Zero Waste Upcycling: One Dozen Glass Bottle Bottom Crafts

Glass Bottle Bottom Ring Holder

So many awesome glass bottle crafts call for just part of the bottle. Sure, your upcycled glass bottle vase, lamp, and oil dispenser use the entire glass bottle, but your upcycled suncatcher, hurricane lamp, and wine glass just use the top. So many wonderful projects that you can think of are great ways to give a new life to an old bottle, but many of them will, alas, leave you with a boring old glass bottle bottom and nothing fun to do with it.

You can toss that boring bottle bottom into the recycling bin… except there are SO MANY awesome ways to upcycle even glass bottle bottoms! Check out my list of my favorite projects that just happen to do really cool things with the least likely parts of glass bottles. Find your next favorite project and empty out that recycling bin all at once!

Just the Bottom Bit, Please

Use these projects to give new life to just a bottle bottom, after you’ve made something amazing with the rest of the bottle!

sea glass in a rock tumbler

  • DIY faux sea glassIt may not be real sea glass, but if you put it in a rock tumbler, you’ll get a nearly identical look! Bottle necks and bottoms work best for making faux sea glass, as they’re thicker and stand up to the tumbling process better. Tumble an entire bottle bottom or cut it into tesserae for mosaics first. Afterwards, drill a hole in the glass to make an ornament or pendant, or incorporate it into a mosaic. You can also paint, engrave, and decoupage these tumbled glass pieces to make them even more interesting.
  • glass mosaicBecause a bottle’s bottom is often its only part without a curve, bottle bottoms are ideal for creating glass mosaics. Tumble them to increase their opacity, or leave them as-is.

Glass Bottle Bottom Ring Holders

  • ring holderPut these everywhere you have the tendency to absentmindedly take off your rings. They’re true sanity savers! You can also, of course, use these little dishes to hold coins or candy, or even small servings of condiments.
  • stained glass. Stained glass requires a specific skill set and has a somewhat steep learning curve, so I don’t recommend trying this particular project as your very first DIY. But if you know the basics, you can incorporate bottle bottoms into all kinds of stained glass projects. I especially like the idea of using the bottoms of special bottles–an anniversary bottle of wine, perhaps, or a vintage soda bottle manufactured in your hometown.
Fused Glass via Rosemary's Clay
fused glass image via Rosemary’s Clay
  • fused glass. Yes, you can fuse glass bottles! Rosemary’s Clay shows the process of firing, firing again, and slumping. It’s best to use only one bottle at a time for each fused glass piece, because without knowing the provenance of your bottle, you have no way of ensuring a compatible melting temperature between bottles. This is a project for those who enjoy experimentation and problem-solving!
  • coasterAre you a lucky duck with a microwave kiln? If yes, please make me a set of bottle bottom coasters! You can use a mold to put a raised design on your coaster, or embellish it afterwards with bake-on porcelain markers.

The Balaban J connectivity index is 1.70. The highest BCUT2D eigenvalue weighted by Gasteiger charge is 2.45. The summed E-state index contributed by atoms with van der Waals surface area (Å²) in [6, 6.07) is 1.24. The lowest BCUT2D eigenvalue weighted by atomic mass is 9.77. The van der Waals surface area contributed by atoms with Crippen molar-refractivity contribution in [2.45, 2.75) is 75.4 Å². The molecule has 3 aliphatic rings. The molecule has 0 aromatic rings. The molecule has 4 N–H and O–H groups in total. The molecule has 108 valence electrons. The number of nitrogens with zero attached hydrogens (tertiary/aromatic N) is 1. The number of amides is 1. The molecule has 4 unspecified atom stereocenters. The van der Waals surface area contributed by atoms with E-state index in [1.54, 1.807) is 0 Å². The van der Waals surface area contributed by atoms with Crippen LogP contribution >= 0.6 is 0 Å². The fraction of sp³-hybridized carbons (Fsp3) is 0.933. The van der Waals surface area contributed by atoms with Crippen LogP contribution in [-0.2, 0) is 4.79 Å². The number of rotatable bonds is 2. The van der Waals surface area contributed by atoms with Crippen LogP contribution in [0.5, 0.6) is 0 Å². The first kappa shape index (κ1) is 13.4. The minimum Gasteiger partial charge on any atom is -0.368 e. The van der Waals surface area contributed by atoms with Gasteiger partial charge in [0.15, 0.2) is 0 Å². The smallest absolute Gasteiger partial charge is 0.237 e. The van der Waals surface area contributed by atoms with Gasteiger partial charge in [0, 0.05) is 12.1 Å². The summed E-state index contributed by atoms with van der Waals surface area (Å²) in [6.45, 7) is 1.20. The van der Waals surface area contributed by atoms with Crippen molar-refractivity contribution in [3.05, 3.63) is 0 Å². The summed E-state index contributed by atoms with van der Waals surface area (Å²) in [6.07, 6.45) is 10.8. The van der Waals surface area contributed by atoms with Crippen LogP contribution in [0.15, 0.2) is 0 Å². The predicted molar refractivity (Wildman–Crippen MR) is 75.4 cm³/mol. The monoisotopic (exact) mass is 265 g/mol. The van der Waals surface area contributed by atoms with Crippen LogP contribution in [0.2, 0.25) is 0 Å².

Everything but the Top!

Use these projects to upcycle the rest of a bottle, after you’ve cut the neck off to do something else cool with!

Poured Container Candles

  • container candleThis project is especially great for upcycling a bottle bottom because you can make it with a bottom of just about any height. I especially like it with vintage bottles that have painted-on branding–they glow like luminaries!
  • planter. The fun thing about a glass planter is being able to see into it, so make the layers of your upcycled glass bottle planter as pretty as the ones in this tutorial! I think these work best with bottles without branding or embossing to muddy the view inside. White wine bottles look great upcycled as planters!
  • wall storageHere’s an unusual upcycling project that would look at home in the kitchen or the workshop. I really like the idea of storing whisks and wooden spoons in wine bottles strapped into their wall storage to keep my counters clear, easily removable so I can wash them!

how to cut a glass bottle

  • drinking glass. Use this method for cutting and sanding a glass bottle to make yourself a set of drinking glasses! Wine bottles make particularly good drinking glasses, as soda bottles are a little too narrow and thin for my liking.
  • faux stained glass lanternsIf your bottle bottom is tall enough to hold a tea light, then it’s tall enough to craft into a faux stained glass lantern!
  • mosaic candle holderEmbellish the base of a plain glass jar or bottle with a mosaic. E6000 or a similar epoxy glue is a solid choice for gluing glass to glass. Grout your mosaic or skip the grout and let candlelight shine through the tesserae.

Do you like to upcycle glass bottles? If so, what tips do you have for using every part of the bottle? Let us know in the Comments below!

Written by Julie Finn

I'm a writer, crafter, Zombie Preparedness Planner, and homeschooling momma of two kids who will hopefully someday transition into using their genius for good, not the evil machinations and mess-making in which they currently indulge. I'm interested in recycling and nature crafts, food security, STEM education, and the DIY lifestyle, however it's manifested--making myself some underwear out of T-shirts? Done it. Teaching myself guitar? Doing it right now.

Visit my blog Craft Knife for a peek at our very weird handmade homeschool life, and my etsy shop Pumpkin+Bear for a truly odd number of rainbow-themed beeswax pretties.

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